Noah, the Mad Environmentalist
Religion & Liberty Online

Noah, the Mad Environmentalist

Admittedly, this writer attended a viewing of Noah last week with trepidation. A March 17 New Yorker profile on director Darren Aronofsky gave good cause for suspicion the film would be yet another Hollywood environmentalist screed wherein humanity is depicted as a cancer on God’s creation. Instead, the film (largely) avoids such proclamations in favor of some pretty intense – make that very intense – family psychodrama and a spun-from-whole-cloth story involving Watchers, clan rivalry and allusions to other Old Testament stories.

Before the first fistful of popcorn, Aronofsky provides a decent CliffsNotes version of Genesis. The filmmaker deftly avoids religious controversy until depicting Cain’s wickedness as not only manifested by the slaying of his brother Abel but — much worse by Hollywood standards — his  subsequent career as an “industrialist.” About here I’m thinking, “Oh, boy, we’re in for a slog.”

Described by Aronofsky as “a fantasy film taking place in a mythical quasi-Biblical world” and “the least Biblical Biblical film ever made,” Noah takes great liberties in its re-imagining of the Great Flood and the eventual reboot of humanity. Whereas other artists focused on Noah obsessing over the building of the Ark, Aronofsky depicts Noah (Russell Crowe) as a man clearly in communication with the “Creator” but – just as clearly – somehow getting his prophetic lines crossed as to what exactly his mission entails after the deluge.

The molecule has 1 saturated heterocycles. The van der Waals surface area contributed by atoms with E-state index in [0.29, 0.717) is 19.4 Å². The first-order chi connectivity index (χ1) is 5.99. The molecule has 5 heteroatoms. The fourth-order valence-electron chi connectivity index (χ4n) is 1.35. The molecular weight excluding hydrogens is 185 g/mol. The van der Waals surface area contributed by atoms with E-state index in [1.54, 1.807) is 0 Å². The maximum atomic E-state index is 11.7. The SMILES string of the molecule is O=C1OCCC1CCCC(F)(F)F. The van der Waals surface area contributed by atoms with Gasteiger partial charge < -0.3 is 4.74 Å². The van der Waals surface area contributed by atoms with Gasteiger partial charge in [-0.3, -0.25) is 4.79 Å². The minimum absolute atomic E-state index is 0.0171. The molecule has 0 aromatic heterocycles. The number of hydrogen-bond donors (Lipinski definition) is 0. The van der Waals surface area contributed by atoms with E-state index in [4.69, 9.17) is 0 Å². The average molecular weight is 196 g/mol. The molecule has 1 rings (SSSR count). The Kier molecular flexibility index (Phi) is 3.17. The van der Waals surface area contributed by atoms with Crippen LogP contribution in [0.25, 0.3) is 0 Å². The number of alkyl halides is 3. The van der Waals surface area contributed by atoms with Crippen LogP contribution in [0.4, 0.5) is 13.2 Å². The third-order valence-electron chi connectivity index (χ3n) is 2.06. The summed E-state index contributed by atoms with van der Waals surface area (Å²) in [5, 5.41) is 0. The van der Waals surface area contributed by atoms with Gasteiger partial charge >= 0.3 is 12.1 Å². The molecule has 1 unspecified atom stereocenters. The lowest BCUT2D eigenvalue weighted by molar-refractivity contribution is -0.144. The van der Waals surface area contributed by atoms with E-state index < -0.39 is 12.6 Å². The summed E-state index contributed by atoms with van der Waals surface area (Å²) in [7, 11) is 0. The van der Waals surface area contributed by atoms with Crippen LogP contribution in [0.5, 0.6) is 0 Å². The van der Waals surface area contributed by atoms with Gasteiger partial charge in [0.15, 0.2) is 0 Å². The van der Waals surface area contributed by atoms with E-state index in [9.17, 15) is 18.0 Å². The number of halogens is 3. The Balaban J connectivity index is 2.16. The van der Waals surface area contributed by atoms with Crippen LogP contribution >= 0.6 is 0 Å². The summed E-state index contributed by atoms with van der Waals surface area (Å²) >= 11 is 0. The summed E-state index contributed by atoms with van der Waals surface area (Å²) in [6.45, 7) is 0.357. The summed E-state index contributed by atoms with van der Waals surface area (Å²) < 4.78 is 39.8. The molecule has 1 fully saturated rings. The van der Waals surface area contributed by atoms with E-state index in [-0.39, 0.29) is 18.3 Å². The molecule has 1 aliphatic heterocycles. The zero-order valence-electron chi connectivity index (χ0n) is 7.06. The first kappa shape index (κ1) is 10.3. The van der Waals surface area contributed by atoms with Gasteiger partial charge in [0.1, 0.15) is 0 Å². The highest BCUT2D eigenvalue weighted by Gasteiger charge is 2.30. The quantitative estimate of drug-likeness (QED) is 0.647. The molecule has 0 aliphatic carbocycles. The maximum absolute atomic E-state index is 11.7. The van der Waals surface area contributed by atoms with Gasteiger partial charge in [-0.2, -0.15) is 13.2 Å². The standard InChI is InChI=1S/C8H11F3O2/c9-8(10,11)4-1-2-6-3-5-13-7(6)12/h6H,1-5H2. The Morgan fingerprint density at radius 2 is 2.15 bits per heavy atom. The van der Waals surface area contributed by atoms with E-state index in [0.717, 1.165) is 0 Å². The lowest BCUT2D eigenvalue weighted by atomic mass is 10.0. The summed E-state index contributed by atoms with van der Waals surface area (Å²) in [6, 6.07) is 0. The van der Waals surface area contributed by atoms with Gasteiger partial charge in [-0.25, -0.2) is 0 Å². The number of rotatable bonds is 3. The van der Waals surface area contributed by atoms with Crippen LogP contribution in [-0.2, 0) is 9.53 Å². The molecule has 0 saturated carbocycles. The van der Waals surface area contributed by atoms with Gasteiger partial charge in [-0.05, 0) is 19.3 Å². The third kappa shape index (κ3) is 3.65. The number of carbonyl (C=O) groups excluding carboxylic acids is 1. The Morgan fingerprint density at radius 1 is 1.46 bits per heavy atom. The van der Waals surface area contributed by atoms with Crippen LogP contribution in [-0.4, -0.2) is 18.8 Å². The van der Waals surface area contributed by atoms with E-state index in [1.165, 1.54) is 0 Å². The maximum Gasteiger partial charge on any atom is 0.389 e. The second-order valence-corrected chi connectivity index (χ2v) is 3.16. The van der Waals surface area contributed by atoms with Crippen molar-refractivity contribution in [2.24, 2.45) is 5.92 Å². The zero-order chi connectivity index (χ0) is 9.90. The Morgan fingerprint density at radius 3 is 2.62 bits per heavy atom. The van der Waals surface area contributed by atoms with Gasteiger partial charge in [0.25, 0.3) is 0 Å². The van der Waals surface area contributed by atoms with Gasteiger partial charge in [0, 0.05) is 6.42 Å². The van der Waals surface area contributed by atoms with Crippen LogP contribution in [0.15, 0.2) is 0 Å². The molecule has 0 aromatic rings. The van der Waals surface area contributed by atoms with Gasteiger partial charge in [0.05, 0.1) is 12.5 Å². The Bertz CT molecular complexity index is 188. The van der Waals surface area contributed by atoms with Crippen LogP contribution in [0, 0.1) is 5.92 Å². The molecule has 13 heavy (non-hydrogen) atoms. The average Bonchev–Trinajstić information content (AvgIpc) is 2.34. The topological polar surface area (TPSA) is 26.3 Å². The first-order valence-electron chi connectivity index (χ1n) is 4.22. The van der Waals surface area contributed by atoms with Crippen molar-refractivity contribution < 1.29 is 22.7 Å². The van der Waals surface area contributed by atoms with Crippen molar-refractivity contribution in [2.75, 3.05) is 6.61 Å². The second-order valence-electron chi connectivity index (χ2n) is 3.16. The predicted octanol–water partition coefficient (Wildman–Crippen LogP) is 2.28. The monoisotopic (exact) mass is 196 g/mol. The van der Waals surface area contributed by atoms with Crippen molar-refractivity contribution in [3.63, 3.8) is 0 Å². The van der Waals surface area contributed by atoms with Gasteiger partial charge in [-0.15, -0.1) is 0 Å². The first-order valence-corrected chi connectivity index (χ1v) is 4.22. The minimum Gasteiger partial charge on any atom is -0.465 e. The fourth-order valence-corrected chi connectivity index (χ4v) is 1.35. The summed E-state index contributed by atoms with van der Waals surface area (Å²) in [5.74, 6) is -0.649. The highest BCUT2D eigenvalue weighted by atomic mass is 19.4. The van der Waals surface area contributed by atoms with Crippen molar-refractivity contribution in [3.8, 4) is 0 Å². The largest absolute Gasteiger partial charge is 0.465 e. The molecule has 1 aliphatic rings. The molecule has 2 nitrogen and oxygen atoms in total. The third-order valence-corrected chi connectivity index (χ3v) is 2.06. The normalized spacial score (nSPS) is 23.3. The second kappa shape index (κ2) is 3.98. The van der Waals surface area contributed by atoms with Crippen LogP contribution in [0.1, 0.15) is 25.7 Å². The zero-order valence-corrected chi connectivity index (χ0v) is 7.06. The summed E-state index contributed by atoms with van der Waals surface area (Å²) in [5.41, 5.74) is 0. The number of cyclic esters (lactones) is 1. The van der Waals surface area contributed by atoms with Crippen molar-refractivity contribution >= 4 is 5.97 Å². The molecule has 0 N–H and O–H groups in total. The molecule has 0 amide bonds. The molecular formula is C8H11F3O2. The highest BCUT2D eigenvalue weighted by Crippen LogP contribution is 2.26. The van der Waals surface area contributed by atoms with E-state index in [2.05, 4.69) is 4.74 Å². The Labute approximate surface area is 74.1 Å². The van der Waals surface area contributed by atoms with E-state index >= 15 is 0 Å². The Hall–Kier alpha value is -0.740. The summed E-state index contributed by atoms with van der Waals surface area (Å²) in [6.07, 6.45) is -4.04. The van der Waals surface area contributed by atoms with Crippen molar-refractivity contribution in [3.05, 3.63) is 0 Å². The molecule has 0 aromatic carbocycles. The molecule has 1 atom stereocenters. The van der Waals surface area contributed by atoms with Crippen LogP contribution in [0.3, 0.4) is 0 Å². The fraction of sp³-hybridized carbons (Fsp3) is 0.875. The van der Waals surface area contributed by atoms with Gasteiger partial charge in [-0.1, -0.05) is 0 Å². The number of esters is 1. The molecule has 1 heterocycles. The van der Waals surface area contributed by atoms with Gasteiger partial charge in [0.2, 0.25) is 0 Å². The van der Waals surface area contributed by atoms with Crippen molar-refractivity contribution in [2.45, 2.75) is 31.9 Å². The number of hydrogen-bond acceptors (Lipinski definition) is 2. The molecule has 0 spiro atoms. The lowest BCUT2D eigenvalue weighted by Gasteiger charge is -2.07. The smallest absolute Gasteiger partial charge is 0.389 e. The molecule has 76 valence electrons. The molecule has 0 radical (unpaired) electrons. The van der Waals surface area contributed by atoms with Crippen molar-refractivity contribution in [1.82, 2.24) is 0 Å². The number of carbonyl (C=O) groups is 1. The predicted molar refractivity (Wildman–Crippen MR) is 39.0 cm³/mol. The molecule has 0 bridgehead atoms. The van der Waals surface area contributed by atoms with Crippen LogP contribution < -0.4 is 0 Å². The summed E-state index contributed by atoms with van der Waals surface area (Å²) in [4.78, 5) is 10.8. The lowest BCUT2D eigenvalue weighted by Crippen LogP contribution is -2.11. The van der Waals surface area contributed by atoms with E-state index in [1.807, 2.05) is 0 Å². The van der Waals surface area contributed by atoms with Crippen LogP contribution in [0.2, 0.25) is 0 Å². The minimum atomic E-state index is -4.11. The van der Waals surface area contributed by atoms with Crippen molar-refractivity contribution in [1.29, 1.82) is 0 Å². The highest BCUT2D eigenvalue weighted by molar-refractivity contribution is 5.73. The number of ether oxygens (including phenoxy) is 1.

But it gets better despite several miscues, telegraphed by the director in the New Yorker piece: “There is a huge statement in the film, a strong message about the coming flood from global warming. Noah has been a silly-old-guy-with-a-white-beard story, but really it’s the first apocalypse,” he told writer Tad Friend. Friend summarized: “His Noah, believing that God’s message privileges animals over men, becomes a scourging Earth First! Activist.”

In Aronofsky’s realization of the Noah story, the title character witnesses his father’s death at the hands of Tubal-Cain, descendant of you-know-who and sworn enemy of the lineage of Seth, the good son of Adam and Eve. Tubal-Cain (Ray Winstone) brutishly asserts his God-given dominion over lesser species, flagrantly grabbing and eating animal flesh tartare. Members of Tubal-Cain’s tribe aren’t above trading their daughters for meat, either.

Thankfully, without divulging any spoilers, the film eventually jettisons its rejection of the innate goodness of humankind. However, it’s not Noah but his daughter-in-law Ila (Emma Watson) who explains to Noah the essence of God’s gift of free will in the final reel. Getting to this point, however, requires tenacity as viewers are navigated through themes of genocide, patricide, and infanticide. This ain’t a Sunday school rendering of an-always-benevolent Noah, and Crowe’s portrayal is equal parts obsessive madman, raging psychopath and nurturing naturalist and family man. Noah, according to Crowe and Aronofsky, will cry over a killed animal but turn into an  accomplished warrior – handy with knife- and spear-throwing and hand-to-hand combat – when the occasion arises.